Natalie E. Illum is an activist, writer and federal employee. Natalie is a founding board member of mothertongue and promotes queer and marginalized writers, musicians, and artists through 3Word Productions. She also facilitates poetry and activism workshops in a variety of community venues. Natalie's chapbooks Counterbalance and On Writers Block and Acrobats are available on Lulu Press. Her work is included in Growing Up Girl (GirlChild Press, 2006), Word Warriors: 35 Leaders of the Spoken Word Revolution (Seal Press, 2007), an anthology edited by Alix Olson, and Women of the World Poetry Slam Anthology. Her poetry was selected by Minnie Bruce Pratt for Feminist Studies. In May 2007, Natalie collaborated with LAVA, an acrobatic troupe in Brooklyn, and perfected her skills at performing poetry upside down. Natalie is in the process of adapting her unpublished memoir, Spastic, to the stage with the help of renowned performance poet and director Regie Cabico. She is currently ranked 25th at the Women of the Worlds Poetry slam.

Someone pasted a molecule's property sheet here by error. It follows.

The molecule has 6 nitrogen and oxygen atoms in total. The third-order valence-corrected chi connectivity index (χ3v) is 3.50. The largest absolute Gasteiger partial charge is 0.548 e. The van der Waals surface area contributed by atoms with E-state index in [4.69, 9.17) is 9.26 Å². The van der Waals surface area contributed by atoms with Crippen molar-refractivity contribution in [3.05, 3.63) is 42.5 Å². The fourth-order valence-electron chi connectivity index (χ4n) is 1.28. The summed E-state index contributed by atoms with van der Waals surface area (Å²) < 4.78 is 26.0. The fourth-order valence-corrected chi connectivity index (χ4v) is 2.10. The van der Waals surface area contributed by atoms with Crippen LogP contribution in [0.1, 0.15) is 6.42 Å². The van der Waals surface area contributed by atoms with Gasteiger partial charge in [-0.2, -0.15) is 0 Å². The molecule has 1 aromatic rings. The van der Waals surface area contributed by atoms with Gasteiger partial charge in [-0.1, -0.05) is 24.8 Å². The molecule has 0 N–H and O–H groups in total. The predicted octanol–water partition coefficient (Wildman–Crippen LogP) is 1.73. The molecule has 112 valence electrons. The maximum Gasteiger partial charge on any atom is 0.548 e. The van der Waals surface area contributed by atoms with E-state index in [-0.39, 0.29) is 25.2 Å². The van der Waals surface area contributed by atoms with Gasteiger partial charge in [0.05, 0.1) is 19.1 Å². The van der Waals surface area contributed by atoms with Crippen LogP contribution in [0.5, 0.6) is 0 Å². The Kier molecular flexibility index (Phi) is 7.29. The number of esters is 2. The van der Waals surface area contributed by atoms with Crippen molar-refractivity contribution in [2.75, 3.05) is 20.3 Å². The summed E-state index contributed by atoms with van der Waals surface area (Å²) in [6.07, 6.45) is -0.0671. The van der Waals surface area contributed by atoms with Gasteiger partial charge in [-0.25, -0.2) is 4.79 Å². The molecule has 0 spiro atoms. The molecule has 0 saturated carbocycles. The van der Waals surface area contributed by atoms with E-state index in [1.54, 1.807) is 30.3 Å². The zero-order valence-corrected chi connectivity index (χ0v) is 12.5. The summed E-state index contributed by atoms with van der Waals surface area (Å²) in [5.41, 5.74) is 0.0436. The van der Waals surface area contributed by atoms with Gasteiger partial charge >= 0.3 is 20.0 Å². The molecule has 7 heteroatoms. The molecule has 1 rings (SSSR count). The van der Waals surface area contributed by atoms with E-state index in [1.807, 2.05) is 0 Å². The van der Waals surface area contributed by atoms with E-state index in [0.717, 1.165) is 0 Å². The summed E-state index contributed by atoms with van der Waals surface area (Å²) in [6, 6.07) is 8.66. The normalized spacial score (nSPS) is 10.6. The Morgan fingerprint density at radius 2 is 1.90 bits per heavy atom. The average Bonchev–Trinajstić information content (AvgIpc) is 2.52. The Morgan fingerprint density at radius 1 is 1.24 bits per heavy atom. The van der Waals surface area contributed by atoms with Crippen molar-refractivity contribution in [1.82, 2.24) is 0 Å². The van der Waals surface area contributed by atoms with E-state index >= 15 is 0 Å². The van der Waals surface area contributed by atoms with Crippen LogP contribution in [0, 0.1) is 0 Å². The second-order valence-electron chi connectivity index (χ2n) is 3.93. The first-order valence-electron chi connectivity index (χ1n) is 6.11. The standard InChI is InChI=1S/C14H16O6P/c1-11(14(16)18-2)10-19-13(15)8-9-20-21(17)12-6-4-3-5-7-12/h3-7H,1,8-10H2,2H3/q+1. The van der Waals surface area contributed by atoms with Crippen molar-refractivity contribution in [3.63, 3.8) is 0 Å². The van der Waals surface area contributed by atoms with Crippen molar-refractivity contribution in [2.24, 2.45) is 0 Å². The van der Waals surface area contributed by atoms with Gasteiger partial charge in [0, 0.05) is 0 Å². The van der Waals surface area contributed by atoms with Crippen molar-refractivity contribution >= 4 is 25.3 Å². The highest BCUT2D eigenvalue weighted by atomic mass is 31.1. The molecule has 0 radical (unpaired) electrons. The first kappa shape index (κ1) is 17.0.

Fady Joudah's The Earth in the Attic won the Yale Series for Younger Poets in 2007. Contest judge Louise Glück describes the poet in her foreword as, “that strange animal, the lyric poet in whom circumstance and profession ... have compelled obsession with large social contexts and grave national dilemmas.” He won the 2008 Saif Ghobash – Banipal Prize for Arabic Literary Translation for his translation of poetry by Mahmoud Darwish collected in The Butterfly’s Burden, published in a bilingual edition by Bloodaxe Books in the UK and by Copper Canyon Press in the US. The US edition was short-listed for PEN America’s poetry in translation award in 2009. He was a field member of Doctors Without Borders in 2002 and 2005. His new translation of Darwish's work is titled If I Were Another: Poems by Mahmoud Darwish (Farrar, Straus and Giroux, 2009).